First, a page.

Question Box: Extraterrestrials and Jesus on Earth


By Father Thom Hennen
Question Box

What is the Church’s stance on extraterrestrials? Did Jesus only come to Earth?

Fr. Hennen

I enjoy a good science fiction show. It is fascinating to see the mix of alien species and cultures, the amazing technology and breathtaking new worlds. Interestingly, religion rarely comes up in these shows. It is either ignored altogether, presented as something primitive we grew out of as we expanded into the universe or it is presented in a negative light. I have yet to see in a science fiction movie or show a serious treatment of how any existing world religion would deal with the discovery of sentient life on other planets.

As for the Catholic Church on Earth in the 21st century, there is no “stance” on extraterrestrials. This is probably because, at this point, this is a purely hypothetical question. The fact is we have no proof of such life anywhere in the universe. Granted, the universe is a very big place and we have only seen a sliver of it. It is interesting to me, however, that even in what we have discovered of the universe, we have yet to find a place other than Earth where life of any kind is possible. The closest we have come may be in the discovery earlier this year of an Earth-size planet (TOI 700 e) that exists in the “habitable zone” of its star. Either Earth won the cosmic lottery or something else is going on here.

So, did Jesus only come here to Earth? As far as we know, yes. He was incarnate of the Blessed Virgin Mary and became fully human, yet without losing anything of his divinity. He is true God and true man. Because we have no indication of life elsewhere in the universe, there would be no need for him to go there, much less to become incarnate as some other alien race.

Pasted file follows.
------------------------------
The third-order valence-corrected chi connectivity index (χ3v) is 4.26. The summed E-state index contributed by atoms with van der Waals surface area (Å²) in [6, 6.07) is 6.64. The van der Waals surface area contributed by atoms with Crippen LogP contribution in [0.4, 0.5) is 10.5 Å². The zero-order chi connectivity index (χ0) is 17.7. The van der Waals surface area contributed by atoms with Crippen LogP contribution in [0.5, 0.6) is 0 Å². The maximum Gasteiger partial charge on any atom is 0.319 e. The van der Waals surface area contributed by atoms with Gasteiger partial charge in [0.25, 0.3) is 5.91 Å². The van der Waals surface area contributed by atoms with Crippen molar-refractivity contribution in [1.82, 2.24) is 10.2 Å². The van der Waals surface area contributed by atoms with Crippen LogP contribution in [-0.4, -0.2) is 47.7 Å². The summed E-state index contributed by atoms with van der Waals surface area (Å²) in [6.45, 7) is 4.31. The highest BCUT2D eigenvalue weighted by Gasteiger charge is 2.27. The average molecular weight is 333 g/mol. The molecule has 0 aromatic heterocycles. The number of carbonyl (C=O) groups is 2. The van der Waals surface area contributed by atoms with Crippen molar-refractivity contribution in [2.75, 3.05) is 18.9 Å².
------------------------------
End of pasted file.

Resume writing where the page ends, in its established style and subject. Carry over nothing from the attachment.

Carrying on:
However, this does raise some interesting theological questions. If we did discover sentient life somewhere else in the universe, what would be their relationship to Jesus and the saving events of his passion, death and resurrection? Would they be redeemed? Would they even need to be redeemed? If they exist, are they also created in the image and likeness of God?

My mind goes to those earliest debates about the humanity of Jesus and to the 4th century bishop St. Gregory of Nazianzus, who summarized it well in saying, “What is not assumed is not redeemed.” By this he meant that if our humanity was not truly and fully assumed by Christ, then we are not redeemed. It was a defense of Jesus’ humanity. Bending this some, we could say that the Son of God and second person of the Holy Trinity would not have assumed the nature of these newly discovered creatures and therefore (according to St. Gregory), they would not be redeemed.

At the same time, there is a sense that all of creation, all life, is “caught up” in the redemption won for us by Christ. Theologically, it would seem to me that any sentient life we discovered in the universe would also share in the benefits of what happened for us here on Earth.

In a way, our world has dealt with this question before. When the “new world” was discovered, explorers encountered new peoples, who were like them yet not like them. They looked different, had different customs, dress and languages. To the Europeans they must have seemed like a different species. And for those indigenous cultures, the arrival of these strangers must have seemed like an alien invasion. Whatever or whoever is out there, if anyone, I hope we handle it all a little better.

(Father Thom Hennen serves as the pastor of Sacred Heart Cathedral in Davenport and vicar general for the Diocese of Davenport. Send questions to

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